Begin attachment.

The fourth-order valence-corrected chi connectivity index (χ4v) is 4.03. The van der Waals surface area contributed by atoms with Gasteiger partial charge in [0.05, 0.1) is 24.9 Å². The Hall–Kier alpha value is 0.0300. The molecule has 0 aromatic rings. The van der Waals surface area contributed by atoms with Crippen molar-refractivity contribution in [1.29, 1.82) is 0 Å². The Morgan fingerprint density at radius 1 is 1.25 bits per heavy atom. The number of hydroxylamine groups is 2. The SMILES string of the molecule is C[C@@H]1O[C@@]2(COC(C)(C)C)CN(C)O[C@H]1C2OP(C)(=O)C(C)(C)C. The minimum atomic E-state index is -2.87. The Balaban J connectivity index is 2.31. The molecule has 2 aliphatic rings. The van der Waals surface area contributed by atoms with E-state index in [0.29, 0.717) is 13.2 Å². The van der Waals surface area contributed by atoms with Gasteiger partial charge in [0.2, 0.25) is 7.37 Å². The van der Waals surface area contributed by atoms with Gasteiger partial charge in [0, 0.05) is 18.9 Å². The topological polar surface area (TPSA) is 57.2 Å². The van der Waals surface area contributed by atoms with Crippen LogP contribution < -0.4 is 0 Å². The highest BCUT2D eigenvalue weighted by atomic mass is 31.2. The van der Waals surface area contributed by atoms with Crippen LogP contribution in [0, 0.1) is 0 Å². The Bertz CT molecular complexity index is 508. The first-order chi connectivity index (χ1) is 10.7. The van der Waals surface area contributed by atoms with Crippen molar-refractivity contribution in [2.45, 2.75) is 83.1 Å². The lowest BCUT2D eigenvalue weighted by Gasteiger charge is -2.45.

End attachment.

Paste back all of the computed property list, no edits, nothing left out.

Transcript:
The fourth-order valence-corrected chi connectivity index (χ4v) is 4.03. The van der Waals surface area contributed by atoms with Gasteiger partial charge in [0.05, 0.1) is 24.9 Å². The Hall–Kier alpha value is 0.0300. The molecule has 0 aromatic rings. The van der Waals surface area contributed by atoms with Crippen molar-refractivity contribution in [1.29, 1.82) is 0 Å². The Morgan fingerprint density at radius 1 is 1.25 bits per heavy atom. The number of hydroxylamine groups is 2. The SMILES string of the molecule is C[C@@H]1O[C@@]2(COC(C)(C)C)CN(C)O[C@H]1C2OP(C)(=O)C(C)(C)C. The minimum atomic E-state index is -2.87. The Balaban J connectivity index is 2.31. The molecule has 2 aliphatic rings. The van der Waals surface area contributed by atoms with E-state index in [0.29, 0.717) is 13.2 Å². The van der Waals surface area contributed by atoms with Gasteiger partial charge in [0.2, 0.25) is 7.37 Å². The van der Waals surface area contributed by atoms with Gasteiger partial charge in [0, 0.05) is 18.9 Å². The topological polar surface area (TPSA) is 57.2 Å². The van der Waals surface area contributed by atoms with Crippen LogP contribution < -0.4 is 0 Å². The highest BCUT2D eigenvalue weighted by atomic mass is 31.2. The van der Waals surface area contributed by atoms with Crippen LogP contribution in [0, 0.1) is 0 Å². The Bertz CT molecular complexity index is 508. The first-order chi connectivity index (χ1) is 10.7. The van der Waals surface area contributed by atoms with Crippen molar-refractivity contribution in [2.45, 2.75) is 83.1 Å². The lowest BCUT2D eigenvalue weighted by Gasteiger charge is -2.45.